Demographic changes over the past 50 years are having an enormous impact on the US labor market. Since the 1970s, the birth rate in the United States is too low to maintain existing population levels. As these younger people enter the workforce, there are simply not enough of them to replace existing workers who are retiring. When combined with a declining labor force participation rate, this is having a devastating impact on the labor market.
Currently, the working-age population is growing and will continue to grow for several more decades. However, by 2030 all of the Baby Boomers will be at least 65 – with HUGE numbers of them retired. Just four years later, by 2034, there will be more older adults than children for the first time in our country’s history. At the same time, the number of people aged 16-24 entering the workforce is plummeting. This means that people leaving the workforce will outpace people entering the workforce, and that gap will widen each year. On top of this, there has been a considerable loss of immigrant workers in recent years. All of this means that more and more employers will struggle to find enough workers.
There are more than 11 million job openings in the US, but only 6.5 million available workers. The labor force participation rate has shrunk since the pandemic and is not returning to pre-pandemic levels. For many reasons, sizeable numbers of people are unable or unwilling to re-enter the US labor market. Many of these people are child-care workers who are not returning to those historically difficult and underpaid jobs. Without sufficient child care workers, many working parents—especially women—have also been forced to leave their jobs. Employers may need to consider offering childcare benefits to employees, either as a direct subsidy or by providing childcare services. This could mean working with local daycare centers or other employers to operate dedicated child care centers. Flexible scheduling and remote work can also help by giving parents options that allow them to work AND care for their children … without multitasking!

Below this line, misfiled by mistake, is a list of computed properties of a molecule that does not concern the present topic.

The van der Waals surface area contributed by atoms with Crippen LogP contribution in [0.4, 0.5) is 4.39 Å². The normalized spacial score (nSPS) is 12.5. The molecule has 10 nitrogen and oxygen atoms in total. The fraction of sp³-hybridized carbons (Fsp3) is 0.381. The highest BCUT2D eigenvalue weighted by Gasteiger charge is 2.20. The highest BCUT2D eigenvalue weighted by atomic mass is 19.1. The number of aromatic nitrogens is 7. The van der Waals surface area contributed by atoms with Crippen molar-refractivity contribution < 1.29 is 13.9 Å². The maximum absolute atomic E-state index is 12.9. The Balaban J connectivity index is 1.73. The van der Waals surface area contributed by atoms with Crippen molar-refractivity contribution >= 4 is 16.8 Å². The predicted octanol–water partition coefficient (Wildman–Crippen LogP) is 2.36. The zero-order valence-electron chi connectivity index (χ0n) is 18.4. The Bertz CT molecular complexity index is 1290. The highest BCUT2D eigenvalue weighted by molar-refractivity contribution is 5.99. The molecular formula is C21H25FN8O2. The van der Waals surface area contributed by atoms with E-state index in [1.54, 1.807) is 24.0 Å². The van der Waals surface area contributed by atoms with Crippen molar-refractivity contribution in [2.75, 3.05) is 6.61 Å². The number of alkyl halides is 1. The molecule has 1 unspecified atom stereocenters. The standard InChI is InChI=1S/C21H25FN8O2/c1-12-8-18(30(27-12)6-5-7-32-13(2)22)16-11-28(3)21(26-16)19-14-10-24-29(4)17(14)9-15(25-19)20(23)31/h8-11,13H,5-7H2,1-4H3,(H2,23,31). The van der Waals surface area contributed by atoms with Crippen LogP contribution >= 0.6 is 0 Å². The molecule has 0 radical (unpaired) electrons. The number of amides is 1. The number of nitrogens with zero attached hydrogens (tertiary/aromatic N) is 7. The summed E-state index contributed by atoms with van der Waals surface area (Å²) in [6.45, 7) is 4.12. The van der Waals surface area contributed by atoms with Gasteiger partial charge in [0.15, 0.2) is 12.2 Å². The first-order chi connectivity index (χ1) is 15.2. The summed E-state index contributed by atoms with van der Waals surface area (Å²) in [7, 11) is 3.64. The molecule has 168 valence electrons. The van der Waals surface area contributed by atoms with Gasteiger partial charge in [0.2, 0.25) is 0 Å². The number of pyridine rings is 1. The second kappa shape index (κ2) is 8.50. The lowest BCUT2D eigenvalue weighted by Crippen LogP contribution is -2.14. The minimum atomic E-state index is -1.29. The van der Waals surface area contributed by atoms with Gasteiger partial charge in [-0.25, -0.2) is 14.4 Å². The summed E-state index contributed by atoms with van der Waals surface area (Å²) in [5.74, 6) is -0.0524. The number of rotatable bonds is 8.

So if we need an additional 3.5 million workers to fill the available openings, what are the solutions? Well, there are really only two: find them in our country or find them in other countries via immigration. Even if the US birth rate magically increased, it would take 20 years or more before we’d start to see workforce gains, so that is an unlikely solution. Instead, employers will have to figure out how to bring people back to the labor force. That could look like “retiring” from full-time to part-time work. It could look like more job-sharing opportunities. It could involve additional training and educational opportunities for new and existing employees. It will also need to include populations of people who have been historically marginalized in job opportunities: veterans, those with disabilities, people with substance-abuse or criminal histories, people who don’t have college degrees or traditional educational backgrounds. Other employers will need to look at their salary and benefit offerings to attract people.
The other way to increase the number of workers in the US labor market is to add numbers via immigration. This is not a simple solution as there are many social, political and economic issues associated with immigration. Immigration numbers in the US have been steadily declining for a number of years due to a variety of factors. These include political decisions, delays in processing immigration paperwork, outdated immigration caps, covid-related disruptions and more. There are currently more than 4 million people waiting for work visas. On top of that, many Americans state they want fewer immigrants coming to the United States, at the same time that immigration numbers are at their lowest levels in recent history. This suggest a disparity between perception and reality, which may be difficult to align. Birth rates are declining globally. Other countries also need more workers – so they are trying to retain their own citizens or competing for the same immigrants as US employers.